Carp pox

From Fish
Carp pox on the caudal fin
Dorsal pox lesions on Koi
Carp pox associated with the gill slit

Carp pox is one of the oldest recognized fish viral disease, caused by cyprinid herpesvirus-1.

The benign epidermal hyperplasia commonly known as carp pox or epithelioma papillosum affects primarily the common carp but also occurs in common carp and hybrids of common carp and goldfish (Carassius auratus). Intensive trafficking of fish has no doubt contributed to the spread of the disease, which is now enzootic in eastern and western Europe, Asia, and the Middle East. Eurasian cyprinids were introduced into North America in the 1870s, but the appearance of carp pox has been rare.

Clinical signs

Pox lesions may occur on other species of fish, and are sometimes referred to as fish pox. Lesions typically are smooth and raised and may have a milky appearance. They are benign, non-necrotizing areas of epidermal hyperplasia on the fins, skin and lips. They are quite firm to the touch and the lumps can appear in grouped bunches or they can be singular and usually occur when the carp is in the winter months and the immune system is impaired due to low temperatures. The fact is that any event that causes the immune system to be impaired may trigger latent pox or make naïve fish susceptible to it Carp pox can be highly infectious in over crowded condition but, as mentioned, is not generally known as a killer of adult koi/carp. However in fry it can be quite devastating as young carp possess an immature and incomplete immune systems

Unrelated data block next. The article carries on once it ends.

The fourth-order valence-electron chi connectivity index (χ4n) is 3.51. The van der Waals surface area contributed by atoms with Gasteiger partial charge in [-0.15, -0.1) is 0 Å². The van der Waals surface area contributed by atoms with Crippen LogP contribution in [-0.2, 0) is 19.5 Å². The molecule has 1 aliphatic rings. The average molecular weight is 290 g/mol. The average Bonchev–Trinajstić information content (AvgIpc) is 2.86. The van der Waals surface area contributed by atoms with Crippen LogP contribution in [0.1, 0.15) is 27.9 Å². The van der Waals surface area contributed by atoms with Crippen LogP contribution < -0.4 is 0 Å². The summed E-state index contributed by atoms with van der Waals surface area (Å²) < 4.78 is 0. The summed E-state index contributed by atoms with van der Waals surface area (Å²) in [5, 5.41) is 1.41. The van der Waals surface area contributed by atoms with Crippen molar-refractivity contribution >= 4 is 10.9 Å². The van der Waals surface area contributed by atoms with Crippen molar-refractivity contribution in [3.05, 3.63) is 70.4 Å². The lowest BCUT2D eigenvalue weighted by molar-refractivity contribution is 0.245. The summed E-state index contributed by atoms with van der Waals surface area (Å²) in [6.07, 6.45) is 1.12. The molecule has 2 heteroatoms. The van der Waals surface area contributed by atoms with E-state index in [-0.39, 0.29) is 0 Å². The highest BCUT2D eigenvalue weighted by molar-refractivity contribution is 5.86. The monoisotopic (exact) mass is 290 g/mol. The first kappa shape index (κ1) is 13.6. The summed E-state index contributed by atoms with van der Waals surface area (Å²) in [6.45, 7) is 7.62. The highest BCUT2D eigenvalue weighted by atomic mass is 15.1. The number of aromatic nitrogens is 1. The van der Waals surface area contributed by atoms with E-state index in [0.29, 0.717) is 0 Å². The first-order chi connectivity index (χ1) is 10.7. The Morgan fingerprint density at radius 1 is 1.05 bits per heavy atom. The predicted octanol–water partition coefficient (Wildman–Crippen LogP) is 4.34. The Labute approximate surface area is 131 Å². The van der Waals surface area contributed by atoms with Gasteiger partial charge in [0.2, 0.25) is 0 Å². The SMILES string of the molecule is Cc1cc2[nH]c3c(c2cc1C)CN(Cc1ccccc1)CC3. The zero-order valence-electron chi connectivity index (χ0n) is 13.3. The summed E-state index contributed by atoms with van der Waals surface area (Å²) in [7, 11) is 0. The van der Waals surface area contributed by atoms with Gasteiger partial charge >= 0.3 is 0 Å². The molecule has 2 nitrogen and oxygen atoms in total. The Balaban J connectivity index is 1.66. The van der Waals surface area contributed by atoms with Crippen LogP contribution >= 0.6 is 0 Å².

Severe cases may result in development of papillomatous growths, and these may be a site of complicating bacterial infection. Generally, lesions are self-limiting and of minimal clinical significance[1].


Carp pox is not life threatening and usually goes away of its own accord when temperatures rise, heat can be helpful. The practise of cutting pox lesions off should be discouraged as this could aid further spread of the disease by releasing viral particles.

Carp pox can be a significant problem with koi because the aesthetic quality, and hence the market value, of the animal is severely compromised. For the serious koi enthusiast, carp pox-affected fish should be culled, preferably during quarantine.

Surgical removal of pox lesions has not been rewarding.